A new Deloitte survey shows millennials’ workplace wants have shifted in the last year. Here are the takeaways for associations looking to attract and retain a Gen Y workforce.
What a difference a year can make.
For instance, last year many young professionals said they were planning to say goodbye to their employers. “But, after 12 months of political and social upheaval, those ambitions have been tempered,” said the freshly released Deloitte Millennial Survey 2017.
On top of that, the survey—the aggregation of nearly 8,000 interviews with millennials with both university degrees and full-time employment in 30 countries worldwide—uncovered some interesting conclusions about what this group desires at their workplace and what leaves them feeling empowered and more productive. Here are three takeaways for associations looking to recruit and retain millennials:
Underscore your stability. According to the study, the majority of millennials prefer full-time, permanent positions rather than freelance or consultant positions, citing job security and fixed income as the reasons why. With that said, associations should highlight their stability, their competitive salaries, and their handsome benefits in everything from the job posting to the interview, since these are advantages that freelance gigs simply can’t compete with.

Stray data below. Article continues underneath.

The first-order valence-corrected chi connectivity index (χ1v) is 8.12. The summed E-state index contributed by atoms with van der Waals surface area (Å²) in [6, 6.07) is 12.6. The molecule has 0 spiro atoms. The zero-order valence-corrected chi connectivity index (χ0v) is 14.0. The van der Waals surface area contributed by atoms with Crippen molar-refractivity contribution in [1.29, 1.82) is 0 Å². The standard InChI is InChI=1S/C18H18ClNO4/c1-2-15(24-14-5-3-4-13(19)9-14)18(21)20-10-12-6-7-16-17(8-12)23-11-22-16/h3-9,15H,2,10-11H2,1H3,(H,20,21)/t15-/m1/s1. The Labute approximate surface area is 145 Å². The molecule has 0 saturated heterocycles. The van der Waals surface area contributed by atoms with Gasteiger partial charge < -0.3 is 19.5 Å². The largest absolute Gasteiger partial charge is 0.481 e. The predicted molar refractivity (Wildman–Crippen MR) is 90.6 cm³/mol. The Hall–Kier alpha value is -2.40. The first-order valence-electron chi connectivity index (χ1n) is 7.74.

Focus on flexibility. Nearly 70 percent of millennials surveyed report that they choose when they start and finish their workdays, and 64 percent say that they choose whether to work from home, the office, or another location. While these types of arrangements are nice for the health and happiness of the employee, they are also nice for the employer, since they seem to promote increased loyalty and greater engagement, according to the report.
“Millennials grew up having access and influence on those higher than them in the hierarchy,” said Maddie Grant, coauthor of When Millennials Take Over. “In essence, they had the stability of being cared for, but the continuous flexibility of negotiating their schedules. It is no surprise to me that they are expecting, or at least asking for, that in the workplace.”
So, if your organization is not offering flexible hours and telework options, you might consider starting since millennials can find these work cultures elsewhere.
Emphasize your mission. Close to 80 percent of those surveyed have become involved with charities and nonprofits in order to do their part to make the world a better place. What’s more, the study finds that millennials believe their workplace can be a great platform for making that difference, whether it’s a company-sponsored charity or an office-wide environmental initiative.
Associations can hit a double with this one. As nonprofits, they’re already doing work that serves a larger mission, but they should also give staff the opportunity to participate in service events and volunteer at charities. According to Deloitte, doing so will allow your millennial employees to not only gain a stronger sense of purpose but also to become more engaged at the workplace.
Millennials, essentially, want more than just a job. “They are expecting deeper needs to be met,” said Grant.